Newspaper Archive of
Cape Gazette
Lewes, Delaware
Jim's Towing Service
June 17, 2008     Cape Gazette
PAGE 25     (25 of 44 available)        PREVIOUS     NEXT      Full Size Image
 
PAGE 25     (25 of 44 available)        PREVIOUS     NEXT      Full Size Image
June 17, 2008
 

Newspaper Archive of Cape Gazette produced by SmallTownPapers, Inc.
Website © 2019. All content copyrighted. Copyright Information.     Terms Of Use.     Request Content Removal.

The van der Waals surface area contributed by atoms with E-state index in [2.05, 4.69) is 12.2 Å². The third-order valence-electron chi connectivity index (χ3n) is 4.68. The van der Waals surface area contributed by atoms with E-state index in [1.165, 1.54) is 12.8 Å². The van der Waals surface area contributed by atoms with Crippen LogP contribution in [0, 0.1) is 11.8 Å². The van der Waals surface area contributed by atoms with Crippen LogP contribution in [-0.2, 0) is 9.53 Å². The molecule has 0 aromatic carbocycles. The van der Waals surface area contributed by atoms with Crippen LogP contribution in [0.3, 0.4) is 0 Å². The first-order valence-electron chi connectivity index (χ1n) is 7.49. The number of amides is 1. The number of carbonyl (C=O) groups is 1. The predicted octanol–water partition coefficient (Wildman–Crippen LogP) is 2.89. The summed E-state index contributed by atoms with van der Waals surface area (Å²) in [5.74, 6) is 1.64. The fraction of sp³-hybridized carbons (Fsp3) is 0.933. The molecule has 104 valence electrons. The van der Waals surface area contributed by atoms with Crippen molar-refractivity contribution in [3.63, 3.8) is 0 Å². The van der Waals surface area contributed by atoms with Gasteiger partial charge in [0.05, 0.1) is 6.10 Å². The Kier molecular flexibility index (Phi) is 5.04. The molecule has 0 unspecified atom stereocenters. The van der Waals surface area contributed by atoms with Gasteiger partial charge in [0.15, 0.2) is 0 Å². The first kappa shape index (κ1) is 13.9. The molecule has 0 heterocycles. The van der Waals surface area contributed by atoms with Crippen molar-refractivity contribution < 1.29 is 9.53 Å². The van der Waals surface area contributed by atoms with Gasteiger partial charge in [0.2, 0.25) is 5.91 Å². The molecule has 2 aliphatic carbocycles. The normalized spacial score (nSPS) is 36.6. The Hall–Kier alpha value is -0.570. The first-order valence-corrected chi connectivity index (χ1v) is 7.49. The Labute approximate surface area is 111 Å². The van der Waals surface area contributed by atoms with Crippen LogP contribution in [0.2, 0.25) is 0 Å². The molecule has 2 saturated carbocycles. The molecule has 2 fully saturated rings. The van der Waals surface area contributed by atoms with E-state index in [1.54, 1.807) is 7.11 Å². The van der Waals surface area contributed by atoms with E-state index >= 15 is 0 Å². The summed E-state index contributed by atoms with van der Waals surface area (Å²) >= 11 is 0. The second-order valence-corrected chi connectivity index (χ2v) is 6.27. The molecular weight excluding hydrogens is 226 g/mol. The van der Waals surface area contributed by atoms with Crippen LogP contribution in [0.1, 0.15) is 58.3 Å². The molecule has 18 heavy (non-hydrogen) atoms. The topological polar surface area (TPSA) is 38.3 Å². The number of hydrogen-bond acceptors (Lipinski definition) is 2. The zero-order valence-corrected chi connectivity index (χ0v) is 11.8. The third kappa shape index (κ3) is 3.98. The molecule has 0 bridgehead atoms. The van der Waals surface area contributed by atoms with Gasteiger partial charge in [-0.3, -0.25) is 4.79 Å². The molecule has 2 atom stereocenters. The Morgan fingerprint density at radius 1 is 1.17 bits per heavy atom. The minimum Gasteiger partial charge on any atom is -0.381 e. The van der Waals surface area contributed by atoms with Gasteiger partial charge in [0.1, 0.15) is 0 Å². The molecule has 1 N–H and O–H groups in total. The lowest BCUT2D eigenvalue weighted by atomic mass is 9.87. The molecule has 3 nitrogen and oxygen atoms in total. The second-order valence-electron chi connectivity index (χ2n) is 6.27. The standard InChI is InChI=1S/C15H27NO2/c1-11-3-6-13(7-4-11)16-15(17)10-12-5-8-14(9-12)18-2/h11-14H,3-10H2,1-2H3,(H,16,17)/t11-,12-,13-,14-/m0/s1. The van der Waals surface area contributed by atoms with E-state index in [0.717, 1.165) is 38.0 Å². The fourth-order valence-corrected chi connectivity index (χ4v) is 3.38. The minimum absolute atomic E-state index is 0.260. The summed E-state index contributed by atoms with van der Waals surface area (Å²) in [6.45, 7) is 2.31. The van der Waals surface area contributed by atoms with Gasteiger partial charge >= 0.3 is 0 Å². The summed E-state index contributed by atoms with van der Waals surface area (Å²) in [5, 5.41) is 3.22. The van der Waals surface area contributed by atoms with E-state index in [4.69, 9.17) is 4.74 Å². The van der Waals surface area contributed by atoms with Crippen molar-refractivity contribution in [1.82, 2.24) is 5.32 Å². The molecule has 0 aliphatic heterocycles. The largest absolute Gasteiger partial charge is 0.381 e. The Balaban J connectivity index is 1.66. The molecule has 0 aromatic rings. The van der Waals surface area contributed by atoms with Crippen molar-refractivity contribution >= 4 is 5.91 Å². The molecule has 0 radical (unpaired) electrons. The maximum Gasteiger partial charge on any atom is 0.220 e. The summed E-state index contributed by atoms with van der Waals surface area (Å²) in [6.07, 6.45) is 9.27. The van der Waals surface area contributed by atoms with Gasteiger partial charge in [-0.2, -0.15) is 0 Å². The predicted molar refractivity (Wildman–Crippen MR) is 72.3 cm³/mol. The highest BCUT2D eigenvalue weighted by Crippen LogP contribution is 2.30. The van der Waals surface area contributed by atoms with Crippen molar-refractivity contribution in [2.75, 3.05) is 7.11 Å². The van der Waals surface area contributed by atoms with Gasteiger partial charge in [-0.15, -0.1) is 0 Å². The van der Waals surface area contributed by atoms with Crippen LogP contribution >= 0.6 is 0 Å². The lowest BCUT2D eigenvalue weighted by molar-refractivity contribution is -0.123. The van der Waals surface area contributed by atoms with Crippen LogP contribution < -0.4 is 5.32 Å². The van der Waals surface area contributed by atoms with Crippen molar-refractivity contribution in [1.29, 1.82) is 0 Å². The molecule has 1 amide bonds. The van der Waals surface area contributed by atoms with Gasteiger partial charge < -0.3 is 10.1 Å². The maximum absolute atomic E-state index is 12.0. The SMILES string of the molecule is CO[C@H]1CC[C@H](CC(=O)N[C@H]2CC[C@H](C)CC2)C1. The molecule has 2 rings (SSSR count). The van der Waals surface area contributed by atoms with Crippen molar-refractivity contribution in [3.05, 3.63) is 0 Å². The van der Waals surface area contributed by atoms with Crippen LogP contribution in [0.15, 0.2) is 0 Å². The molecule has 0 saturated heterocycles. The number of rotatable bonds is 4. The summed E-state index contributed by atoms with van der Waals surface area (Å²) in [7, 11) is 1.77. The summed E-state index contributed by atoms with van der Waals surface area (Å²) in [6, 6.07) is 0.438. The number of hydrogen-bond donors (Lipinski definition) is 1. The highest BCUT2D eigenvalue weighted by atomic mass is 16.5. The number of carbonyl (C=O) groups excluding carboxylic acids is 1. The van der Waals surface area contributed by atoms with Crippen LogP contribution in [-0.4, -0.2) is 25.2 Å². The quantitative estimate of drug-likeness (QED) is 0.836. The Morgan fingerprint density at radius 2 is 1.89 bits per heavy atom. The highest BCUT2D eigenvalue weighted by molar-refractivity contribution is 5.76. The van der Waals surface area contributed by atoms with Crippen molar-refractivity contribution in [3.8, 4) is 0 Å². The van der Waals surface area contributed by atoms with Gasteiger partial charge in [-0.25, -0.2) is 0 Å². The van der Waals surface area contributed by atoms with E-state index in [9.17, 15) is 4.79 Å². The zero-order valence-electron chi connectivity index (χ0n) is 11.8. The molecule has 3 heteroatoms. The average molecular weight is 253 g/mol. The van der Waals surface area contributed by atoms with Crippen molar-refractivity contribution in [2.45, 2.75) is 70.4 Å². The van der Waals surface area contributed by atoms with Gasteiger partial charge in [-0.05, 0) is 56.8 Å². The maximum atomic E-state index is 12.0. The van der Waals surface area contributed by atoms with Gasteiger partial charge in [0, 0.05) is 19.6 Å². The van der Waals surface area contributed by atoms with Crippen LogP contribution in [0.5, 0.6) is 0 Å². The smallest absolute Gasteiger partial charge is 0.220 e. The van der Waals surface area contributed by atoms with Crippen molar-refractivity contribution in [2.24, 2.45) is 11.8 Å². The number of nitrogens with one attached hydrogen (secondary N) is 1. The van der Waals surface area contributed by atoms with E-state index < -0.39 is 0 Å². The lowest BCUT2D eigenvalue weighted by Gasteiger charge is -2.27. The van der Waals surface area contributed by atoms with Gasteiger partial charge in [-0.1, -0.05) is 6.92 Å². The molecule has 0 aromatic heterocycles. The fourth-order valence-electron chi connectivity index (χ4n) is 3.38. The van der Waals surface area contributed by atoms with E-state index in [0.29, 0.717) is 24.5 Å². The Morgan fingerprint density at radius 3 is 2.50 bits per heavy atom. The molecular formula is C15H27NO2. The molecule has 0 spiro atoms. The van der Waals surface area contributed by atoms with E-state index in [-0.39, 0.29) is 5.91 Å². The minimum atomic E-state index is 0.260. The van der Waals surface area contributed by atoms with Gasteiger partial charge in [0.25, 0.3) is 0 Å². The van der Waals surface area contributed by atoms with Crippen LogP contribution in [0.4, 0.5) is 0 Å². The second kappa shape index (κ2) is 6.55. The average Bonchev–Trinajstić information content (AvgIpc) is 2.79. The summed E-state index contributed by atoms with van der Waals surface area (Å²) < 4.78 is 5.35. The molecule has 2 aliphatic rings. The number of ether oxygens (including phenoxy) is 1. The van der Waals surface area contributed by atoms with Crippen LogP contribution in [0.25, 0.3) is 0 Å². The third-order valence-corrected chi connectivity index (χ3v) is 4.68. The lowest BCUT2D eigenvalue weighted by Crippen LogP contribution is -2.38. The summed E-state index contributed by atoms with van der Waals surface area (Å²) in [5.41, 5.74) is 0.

cape Gazette HEALTH & FITNESS TUESDAY, JUNE17 - THURSDAY, JUNE19,2008 2S Milton students benefit from health commitment Grant promotes physical fitness One-third of children and teens in the United States - about 25 million children - are either overweight or on the brink of be- coming so, according to govern- ment statistics. The Health Committee at Milton Elemeno tary School decided to do some- thing about that. Committee members applied for and re- ceived a grant from the Delaware Department of Education to help the school become more physi- cally active and health-con- scious. Kathy Capozzoli, school nurse and a member of the committee, said that as part of the grant they had to promise each child at Mil- ton Elementary School would participate in 150 minutes per week of moderate to vigorous physical activity. Since students have physical education class for only 45 min- ntes each week, the committee's challenge was to fmd times other than the physical education class for students to be active. ' push for healthy children has become a major focus for the school," said Carlyn Bailey, phys- ical education teacher and com- mittee member. This focus be- gins early each day, when the en- tire school participates in morn- SUBMITTED PHOTOS MILTON ELEMENTARY STUDENTS LeilaClarkand ShawnBundick tango to a song about the benefits of exercise: flexibility, balance and aerobics. If The Shoe Fits.... s  justthe eswe cany, is  ice to o cu that i am most 00-'COMFORT'00" ing movement. Each day a different song is played throughout the building, and students and staff dance or move to the song. Most of the weekly songs, according to Capozzoli, are five minutes long, which is added to the tally for each student. A final part of this school year's focus ended June 10, when the second-graders presented the musical "Feeling Good" for the rest of the school. The production included songs and dance related to healthy eating choices and was a semesterlong integration of mu- sic, dance and acting. Other integrated activities in- cluded student-made posters, signs and collages to inform oth- ers and to decorate the halls. Staff buy-in was an essential component to the grant's suc- cess, said Capozzoli. In the fall the staff was trained in CATCH (Coordinated Approach To Chip dren's Health). The committee saw indoor recess - in the winter months or on rainy days - as a contributing factor to inactivity, as students often played board games, read or worked on as- signments. "We knew that if we could get every child active at either in- door or outdoor recess, we could add that 30 minutes a day to their activity tally," Capozzoli said. The real challenge was how to Continued on page 26 HPV is a virus that can cause cervical cancer. Now, there's a vaccine that can protect girls and women ages 9 to 26 from certain types of HPV. It's important to ask your doctor about it. Your daughter may even qualify for a free vaccine. You can't protect her from everything--but this is one way you can help your daughter stay healthy. Get her the HPV vaccine. TO LEARN MORE ALL 1-800-464-HELE screening ll 00ortife CareeWmm Cen Cam